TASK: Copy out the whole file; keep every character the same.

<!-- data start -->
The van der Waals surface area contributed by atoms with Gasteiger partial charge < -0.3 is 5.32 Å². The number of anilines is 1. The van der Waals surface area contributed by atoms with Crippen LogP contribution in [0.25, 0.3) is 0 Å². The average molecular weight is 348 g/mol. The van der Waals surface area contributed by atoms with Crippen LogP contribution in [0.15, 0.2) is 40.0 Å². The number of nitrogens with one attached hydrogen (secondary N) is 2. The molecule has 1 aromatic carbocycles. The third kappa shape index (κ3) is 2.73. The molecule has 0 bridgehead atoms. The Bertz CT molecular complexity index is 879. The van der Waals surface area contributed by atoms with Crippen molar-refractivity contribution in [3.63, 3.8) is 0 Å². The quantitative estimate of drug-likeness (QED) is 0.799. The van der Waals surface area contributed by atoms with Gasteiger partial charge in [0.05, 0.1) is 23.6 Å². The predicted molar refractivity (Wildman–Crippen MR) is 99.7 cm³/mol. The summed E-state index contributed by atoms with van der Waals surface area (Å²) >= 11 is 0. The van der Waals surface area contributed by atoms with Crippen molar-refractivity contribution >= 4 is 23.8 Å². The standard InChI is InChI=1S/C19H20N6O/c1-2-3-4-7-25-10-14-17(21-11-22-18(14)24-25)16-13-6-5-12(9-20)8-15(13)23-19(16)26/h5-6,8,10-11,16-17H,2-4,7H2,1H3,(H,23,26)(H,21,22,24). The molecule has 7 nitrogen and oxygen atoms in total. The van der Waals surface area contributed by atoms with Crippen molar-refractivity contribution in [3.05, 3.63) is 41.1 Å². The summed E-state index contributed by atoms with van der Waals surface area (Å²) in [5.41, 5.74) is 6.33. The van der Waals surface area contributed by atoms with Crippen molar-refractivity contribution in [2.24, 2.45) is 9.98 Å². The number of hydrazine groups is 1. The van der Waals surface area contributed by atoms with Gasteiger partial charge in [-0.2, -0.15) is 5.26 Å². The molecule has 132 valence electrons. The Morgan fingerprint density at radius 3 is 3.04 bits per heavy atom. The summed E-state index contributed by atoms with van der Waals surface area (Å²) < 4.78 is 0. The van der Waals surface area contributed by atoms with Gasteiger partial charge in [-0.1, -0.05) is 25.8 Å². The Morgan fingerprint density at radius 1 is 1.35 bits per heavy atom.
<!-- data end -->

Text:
The van der Waals surface area contributed by atoms with Gasteiger partial charge < -0.3 is 5.32 Å². The number of anilines is 1. The van der Waals surface area contributed by atoms with Crippen LogP contribution in [0.25, 0.3) is 0 Å². The average molecular weight is 348 g/mol. The van der Waals surface area contributed by atoms with Crippen LogP contribution in [0.15, 0.2) is 40.0 Å². The number of nitrogens with one attached hydrogen (secondary N) is 2. The molecule has 1 aromatic carbocycles. The third kappa shape index (κ3) is 2.73. The molecule has 0 bridgehead atoms. The Bertz CT molecular complexity index is 879. The van der Waals surface area contributed by atoms with Crippen molar-refractivity contribution in [3.63, 3.8) is 0 Å². The quantitative estimate of drug-likeness (QED) is 0.799. The van der Waals surface area contributed by atoms with Gasteiger partial charge in [0.05, 0.1) is 23.6 Å². The predicted molar refractivity (Wildman–Crippen MR) is 99.7 cm³/mol. The summed E-state index contributed by atoms with van der Waals surface area (Å²) >= 11 is 0. The van der Waals surface area contributed by atoms with Crippen molar-refractivity contribution >= 4 is 23.8 Å². The standard InChI is InChI=1S/C19H20N6O/c1-2-3-4-7-25-10-14-17(21-11-22-18(14)24-25)16-13-6-5-12(9-20)8-15(13)23-19(16)26/h5-6,8,10-11,16-17H,2-4,7H2,1H3,(H,23,26)(H,21,22,24). The molecule has 7 nitrogen and oxygen atoms in total. The van der Waals surface area contributed by atoms with Crippen molar-refractivity contribution in [3.05, 3.63) is 41.1 Å². The summed E-state index contributed by atoms with van der Waals surface area (Å²) in [5.41, 5.74) is 6.33. The van der Waals surface area contributed by atoms with Crippen molar-refractivity contribution in [2.24, 2.45) is 9.98 Å². The number of hydrazine groups is 1. The van der Waals surface area contributed by atoms with Gasteiger partial charge in [-0.2, -0.15) is 5.26 Å². The molecule has 132 valence electrons. The Morgan fingerprint density at radius 3 is 3.04 bits per heavy atom. The summed E-state index contributed by atoms with van der Waals surface area (Å²) < 4.78 is 0. The van der Waals surface area contributed by atoms with Gasteiger partial charge in [-0.1, -0.05) is 25.8 Å². The Morgan fingerprint density at radius 1 is 1.35 bits per heavy atom.